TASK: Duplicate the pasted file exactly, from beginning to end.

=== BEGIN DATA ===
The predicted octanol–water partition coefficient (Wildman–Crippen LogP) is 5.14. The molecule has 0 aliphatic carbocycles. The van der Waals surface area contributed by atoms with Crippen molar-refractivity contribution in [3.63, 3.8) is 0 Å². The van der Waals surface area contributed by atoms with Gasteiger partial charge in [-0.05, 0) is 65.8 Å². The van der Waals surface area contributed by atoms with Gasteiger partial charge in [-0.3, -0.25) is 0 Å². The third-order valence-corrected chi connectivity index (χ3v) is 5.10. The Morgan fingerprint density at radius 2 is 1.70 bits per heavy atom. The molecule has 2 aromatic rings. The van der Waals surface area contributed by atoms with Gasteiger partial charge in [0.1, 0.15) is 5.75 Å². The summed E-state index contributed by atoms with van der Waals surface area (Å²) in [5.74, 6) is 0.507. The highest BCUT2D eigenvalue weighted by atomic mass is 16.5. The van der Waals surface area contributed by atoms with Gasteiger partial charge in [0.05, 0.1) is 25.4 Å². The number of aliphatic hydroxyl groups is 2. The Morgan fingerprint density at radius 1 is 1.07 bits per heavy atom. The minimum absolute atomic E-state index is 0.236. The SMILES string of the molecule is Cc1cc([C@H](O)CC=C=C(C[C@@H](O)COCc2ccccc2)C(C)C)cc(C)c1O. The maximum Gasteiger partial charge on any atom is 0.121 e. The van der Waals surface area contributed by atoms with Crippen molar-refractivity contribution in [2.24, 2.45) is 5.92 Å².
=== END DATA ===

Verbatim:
The predicted octanol–water partition coefficient (Wildman–Crippen LogP) is 5.14. The molecule has 0 aliphatic carbocycles. The van der Waals surface area contributed by atoms with Crippen molar-refractivity contribution in [3.63, 3.8) is 0 Å². The van der Waals surface area contributed by atoms with Gasteiger partial charge in [-0.05, 0) is 65.8 Å². The van der Waals surface area contributed by atoms with Gasteiger partial charge in [-0.3, -0.25) is 0 Å². The third-order valence-corrected chi connectivity index (χ3v) is 5.10. The Morgan fingerprint density at radius 2 is 1.70 bits per heavy atom. The molecule has 2 aromatic rings. The van der Waals surface area contributed by atoms with Gasteiger partial charge in [0.1, 0.15) is 5.75 Å². The summed E-state index contributed by atoms with van der Waals surface area (Å²) in [5.74, 6) is 0.507. The highest BCUT2D eigenvalue weighted by atomic mass is 16.5. The van der Waals surface area contributed by atoms with Gasteiger partial charge in [0.05, 0.1) is 25.4 Å². The number of aliphatic hydroxyl groups is 2. The Morgan fingerprint density at radius 1 is 1.07 bits per heavy atom. The minimum absolute atomic E-state index is 0.236. The SMILES string of the molecule is Cc1cc([C@H](O)CC=C=C(C[C@@H](O)COCc2ccccc2)C(C)C)cc(C)c1O. The maximum Gasteiger partial charge on any atom is 0.121 e. The van der Waals surface area contributed by atoms with Crippen molar-refractivity contribution in [2.24, 2.45) is 5.92 Å².